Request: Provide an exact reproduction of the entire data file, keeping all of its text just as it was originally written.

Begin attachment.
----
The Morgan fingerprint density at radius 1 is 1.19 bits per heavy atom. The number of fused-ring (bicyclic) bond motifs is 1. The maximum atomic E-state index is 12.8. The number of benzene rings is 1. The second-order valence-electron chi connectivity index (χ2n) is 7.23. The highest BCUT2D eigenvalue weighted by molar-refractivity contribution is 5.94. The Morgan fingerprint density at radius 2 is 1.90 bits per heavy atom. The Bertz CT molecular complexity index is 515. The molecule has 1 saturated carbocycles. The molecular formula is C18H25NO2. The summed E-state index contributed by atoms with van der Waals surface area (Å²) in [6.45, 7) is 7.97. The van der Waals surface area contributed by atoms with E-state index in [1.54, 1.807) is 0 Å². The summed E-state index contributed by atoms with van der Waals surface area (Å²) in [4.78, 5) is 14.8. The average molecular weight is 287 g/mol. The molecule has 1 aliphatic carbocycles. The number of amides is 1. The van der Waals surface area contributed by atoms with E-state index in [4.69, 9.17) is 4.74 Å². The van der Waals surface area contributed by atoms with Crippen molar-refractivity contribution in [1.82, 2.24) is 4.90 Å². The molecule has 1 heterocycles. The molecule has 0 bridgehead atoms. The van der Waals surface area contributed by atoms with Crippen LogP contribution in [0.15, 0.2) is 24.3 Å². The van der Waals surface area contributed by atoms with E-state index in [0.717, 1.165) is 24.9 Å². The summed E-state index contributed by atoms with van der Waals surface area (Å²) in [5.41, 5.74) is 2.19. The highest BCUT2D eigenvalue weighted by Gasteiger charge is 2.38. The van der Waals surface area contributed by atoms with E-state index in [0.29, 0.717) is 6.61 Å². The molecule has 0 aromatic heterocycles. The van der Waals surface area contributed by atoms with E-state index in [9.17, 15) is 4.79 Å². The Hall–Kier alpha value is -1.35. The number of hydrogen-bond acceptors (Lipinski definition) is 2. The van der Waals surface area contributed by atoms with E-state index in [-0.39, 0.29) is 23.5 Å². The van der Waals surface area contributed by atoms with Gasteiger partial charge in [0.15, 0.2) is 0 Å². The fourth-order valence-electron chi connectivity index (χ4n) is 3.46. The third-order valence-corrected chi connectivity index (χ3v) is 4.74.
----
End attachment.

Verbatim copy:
The Morgan fingerprint density at radius 1 is 1.19 bits per heavy atom. The number of fused-ring (bicyclic) bond motifs is 1. The maximum atomic E-state index is 12.8. The number of benzene rings is 1. The second-order valence-electron chi connectivity index (χ2n) is 7.23. The highest BCUT2D eigenvalue weighted by molar-refractivity contribution is 5.94. The Morgan fingerprint density at radius 2 is 1.90 bits per heavy atom. The Bertz CT molecular complexity index is 515. The molecule has 1 saturated carbocycles. The molecular formula is C18H25NO2. The summed E-state index contributed by atoms with van der Waals surface area (Å²) in [6.45, 7) is 7.97. The van der Waals surface area contributed by atoms with E-state index in [1.54, 1.807) is 0 Å². The summed E-state index contributed by atoms with van der Waals surface area (Å²) in [4.78, 5) is 14.8. The average molecular weight is 287 g/mol. The molecule has 1 aliphatic carbocycles. The number of amides is 1. The van der Waals surface area contributed by atoms with E-state index in [4.69, 9.17) is 4.74 Å². The van der Waals surface area contributed by atoms with Crippen molar-refractivity contribution in [1.82, 2.24) is 4.90 Å². The molecule has 1 heterocycles. The molecule has 0 bridgehead atoms. The van der Waals surface area contributed by atoms with Crippen LogP contribution in [0.15, 0.2) is 24.3 Å². The van der Waals surface area contributed by atoms with E-state index in [0.717, 1.165) is 24.9 Å². The summed E-state index contributed by atoms with van der Waals surface area (Å²) in [5.41, 5.74) is 2.19. The highest BCUT2D eigenvalue weighted by Gasteiger charge is 2.38. The van der Waals surface area contributed by atoms with E-state index in [0.29, 0.717) is 6.61 Å². The molecule has 0 aromatic heterocycles. The van der Waals surface area contributed by atoms with E-state index in [9.17, 15) is 4.79 Å². The Hall–Kier alpha value is -1.35. The number of hydrogen-bond acceptors (Lipinski definition) is 2. The van der Waals surface area contributed by atoms with E-state index in [-0.39, 0.29) is 23.5 Å². The van der Waals surface area contributed by atoms with Gasteiger partial charge in [0.15, 0.2) is 0 Å². The fourth-order valence-electron chi connectivity index (χ4n) is 3.46. The third-order valence-corrected chi connectivity index (χ3v) is 4.74.